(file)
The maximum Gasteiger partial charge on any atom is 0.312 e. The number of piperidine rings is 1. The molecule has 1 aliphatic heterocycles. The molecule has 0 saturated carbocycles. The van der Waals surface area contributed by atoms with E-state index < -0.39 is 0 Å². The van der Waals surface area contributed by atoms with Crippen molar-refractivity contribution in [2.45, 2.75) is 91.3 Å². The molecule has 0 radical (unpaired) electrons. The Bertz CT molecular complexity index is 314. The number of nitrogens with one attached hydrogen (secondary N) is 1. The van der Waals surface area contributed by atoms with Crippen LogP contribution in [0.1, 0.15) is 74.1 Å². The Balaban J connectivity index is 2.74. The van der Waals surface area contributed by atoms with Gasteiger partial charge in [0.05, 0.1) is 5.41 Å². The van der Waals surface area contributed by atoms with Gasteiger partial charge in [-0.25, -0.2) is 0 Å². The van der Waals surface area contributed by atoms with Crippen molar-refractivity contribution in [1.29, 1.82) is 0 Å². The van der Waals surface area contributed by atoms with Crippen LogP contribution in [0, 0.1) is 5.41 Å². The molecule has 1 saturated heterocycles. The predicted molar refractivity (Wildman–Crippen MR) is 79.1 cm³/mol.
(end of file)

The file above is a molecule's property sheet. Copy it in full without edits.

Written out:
The maximum Gasteiger partial charge on any atom is 0.312 e. The number of piperidine rings is 1. The molecule has 1 aliphatic heterocycles. The molecule has 0 saturated carbocycles. The van der Waals surface area contributed by atoms with E-state index < -0.39 is 0 Å². The van der Waals surface area contributed by atoms with Crippen molar-refractivity contribution in [2.45, 2.75) is 91.3 Å². The molecule has 0 radical (unpaired) electrons. The Bertz CT molecular complexity index is 314. The number of nitrogens with one attached hydrogen (secondary N) is 1. The van der Waals surface area contributed by atoms with Crippen LogP contribution in [0.1, 0.15) is 74.1 Å². The Balaban J connectivity index is 2.74. The van der Waals surface area contributed by atoms with Gasteiger partial charge in [0.05, 0.1) is 5.41 Å². The van der Waals surface area contributed by atoms with Gasteiger partial charge in [-0.25, -0.2) is 0 Å². The van der Waals surface area contributed by atoms with Crippen molar-refractivity contribution in [1.29, 1.82) is 0 Å². The van der Waals surface area contributed by atoms with Crippen LogP contribution in [0, 0.1) is 5.41 Å². The molecule has 1 saturated heterocycles. The predicted molar refractivity (Wildman–Crippen MR) is 79.1 cm³/mol.